Mr. Grant appealed the trial court’s decision to dismiss his case arguing the theory that physical trauma could cause fibromyalgia was not new or novel, and was an accepted theory within the medical community. Unfortunately, the Court of Appeals disagreed. After hearing arguments from both sides, the appellate court determined there was no definitive acceptance within the medical community as to the cause or causes of fibromyalgia, and the idea that fibromyalgia could be caused by physical trauma was a new principle subject to the Frye analysis.
The lesson for medical providers is to be mindful of the many legal pitfalls awaiting your patient and your records which may impact your ability to be compensated for services rendered. In a case like Mr. Gran’s, careful selection of a diagnosis which accurately reflected the patient’s condition but has gained broad acceptance within the medical community may have avoided the negative outcome at trial. Just as attorneys for victims of traumatic injury should be educated on the various medical issues affecting their client’s case and develop a network of top-tier experts with whom to consult with on such issues, medical providers working within the personal injury realm should stay informed of in the many legal challenges facing their patients. Providers should also cultivate relationships with attorneys willing to answer your questions and work with you to in protecting the rights of your patients and advocating on their behalf.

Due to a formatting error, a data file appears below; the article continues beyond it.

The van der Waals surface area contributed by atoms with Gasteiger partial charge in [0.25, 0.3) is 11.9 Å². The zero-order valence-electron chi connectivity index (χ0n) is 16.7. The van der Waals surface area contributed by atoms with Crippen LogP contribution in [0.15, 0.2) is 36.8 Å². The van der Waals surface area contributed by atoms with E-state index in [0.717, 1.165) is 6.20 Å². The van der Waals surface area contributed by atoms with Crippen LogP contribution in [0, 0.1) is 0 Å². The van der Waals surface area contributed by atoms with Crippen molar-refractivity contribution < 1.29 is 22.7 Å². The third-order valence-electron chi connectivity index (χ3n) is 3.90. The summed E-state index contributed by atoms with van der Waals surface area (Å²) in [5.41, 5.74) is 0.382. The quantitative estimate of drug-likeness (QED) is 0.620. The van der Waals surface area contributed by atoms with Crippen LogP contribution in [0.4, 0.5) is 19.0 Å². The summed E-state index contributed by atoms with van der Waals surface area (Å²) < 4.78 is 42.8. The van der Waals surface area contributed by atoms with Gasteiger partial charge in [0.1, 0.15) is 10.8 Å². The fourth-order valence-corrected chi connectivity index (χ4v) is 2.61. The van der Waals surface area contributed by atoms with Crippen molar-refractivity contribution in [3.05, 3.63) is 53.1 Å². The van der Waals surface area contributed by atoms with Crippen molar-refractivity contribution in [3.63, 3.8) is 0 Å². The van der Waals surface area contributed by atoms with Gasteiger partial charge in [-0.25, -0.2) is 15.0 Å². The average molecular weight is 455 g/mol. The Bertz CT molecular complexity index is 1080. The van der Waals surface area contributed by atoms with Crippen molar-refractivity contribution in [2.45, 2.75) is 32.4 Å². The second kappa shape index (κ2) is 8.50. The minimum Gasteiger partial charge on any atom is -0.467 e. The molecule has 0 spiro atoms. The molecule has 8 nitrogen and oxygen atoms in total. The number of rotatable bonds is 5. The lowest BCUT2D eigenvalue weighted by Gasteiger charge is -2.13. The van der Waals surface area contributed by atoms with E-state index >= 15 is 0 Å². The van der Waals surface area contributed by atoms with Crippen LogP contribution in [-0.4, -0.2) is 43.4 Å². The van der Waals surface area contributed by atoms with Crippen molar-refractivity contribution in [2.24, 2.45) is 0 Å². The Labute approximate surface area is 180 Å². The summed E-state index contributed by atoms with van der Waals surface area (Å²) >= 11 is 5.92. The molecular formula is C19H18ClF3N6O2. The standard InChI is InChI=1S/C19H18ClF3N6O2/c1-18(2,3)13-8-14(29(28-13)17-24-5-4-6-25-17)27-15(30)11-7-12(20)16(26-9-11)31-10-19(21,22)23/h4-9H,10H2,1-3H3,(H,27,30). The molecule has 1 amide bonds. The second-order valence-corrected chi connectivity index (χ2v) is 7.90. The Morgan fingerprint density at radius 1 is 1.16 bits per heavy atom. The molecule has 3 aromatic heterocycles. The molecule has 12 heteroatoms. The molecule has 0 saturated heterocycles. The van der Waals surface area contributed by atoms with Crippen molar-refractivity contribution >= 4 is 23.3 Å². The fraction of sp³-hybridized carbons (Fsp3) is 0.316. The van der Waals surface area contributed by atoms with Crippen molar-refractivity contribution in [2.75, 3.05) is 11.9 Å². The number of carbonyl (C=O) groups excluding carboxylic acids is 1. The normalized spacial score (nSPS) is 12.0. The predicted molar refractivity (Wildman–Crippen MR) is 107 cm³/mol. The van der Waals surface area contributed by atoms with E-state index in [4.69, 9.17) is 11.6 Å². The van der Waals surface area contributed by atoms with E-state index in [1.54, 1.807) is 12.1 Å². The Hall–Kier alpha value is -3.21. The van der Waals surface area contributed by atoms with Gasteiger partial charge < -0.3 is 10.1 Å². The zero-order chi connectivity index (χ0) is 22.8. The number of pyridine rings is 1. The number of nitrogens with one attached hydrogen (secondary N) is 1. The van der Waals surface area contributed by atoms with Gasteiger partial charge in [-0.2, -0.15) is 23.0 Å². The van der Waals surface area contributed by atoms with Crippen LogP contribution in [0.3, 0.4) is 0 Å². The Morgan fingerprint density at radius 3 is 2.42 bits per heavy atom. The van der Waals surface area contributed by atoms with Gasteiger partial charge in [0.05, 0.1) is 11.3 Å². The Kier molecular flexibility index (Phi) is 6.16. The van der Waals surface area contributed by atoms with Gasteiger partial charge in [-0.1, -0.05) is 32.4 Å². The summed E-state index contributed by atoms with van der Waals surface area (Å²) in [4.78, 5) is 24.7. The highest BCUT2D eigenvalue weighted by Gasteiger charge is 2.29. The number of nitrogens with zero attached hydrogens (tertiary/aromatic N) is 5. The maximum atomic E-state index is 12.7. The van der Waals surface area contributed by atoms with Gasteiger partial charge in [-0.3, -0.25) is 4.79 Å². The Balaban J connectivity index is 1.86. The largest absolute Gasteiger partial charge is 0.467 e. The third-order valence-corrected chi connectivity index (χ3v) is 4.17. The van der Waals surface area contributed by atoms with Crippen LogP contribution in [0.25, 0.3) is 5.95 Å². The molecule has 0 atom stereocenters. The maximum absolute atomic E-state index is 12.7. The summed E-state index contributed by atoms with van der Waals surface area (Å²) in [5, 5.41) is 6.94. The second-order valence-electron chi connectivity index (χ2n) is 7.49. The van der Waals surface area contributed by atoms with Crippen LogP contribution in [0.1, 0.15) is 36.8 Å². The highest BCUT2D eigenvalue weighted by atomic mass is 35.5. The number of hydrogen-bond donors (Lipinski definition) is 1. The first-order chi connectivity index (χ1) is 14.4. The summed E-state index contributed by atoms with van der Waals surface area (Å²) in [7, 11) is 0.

If your patient has experienced a traumatic injury and has a potential personal injury claim, a legal consultation is advisable to learn about the unwritten and written rules of the claims and litigation processes. Not every patient needs to hire an attorney to represent them, but all should benefit from a consultation to explain their legal rights and duties. The attorneys at Adler Giersch PS Seattle, Bellevue, Everett, and Kent stand ready to assist your patients in answering their questions and providing advice that keeps them out of harms way of the insurance company’s tactics.
1 Grant v. Boccia, 133 Wn.App. 176.
2 Frye v. United States, 293 F. 1013 (D.C. Cir. 1923).
3 State v. Cauthorn, 120 Wash.2d 879, 887 (1993).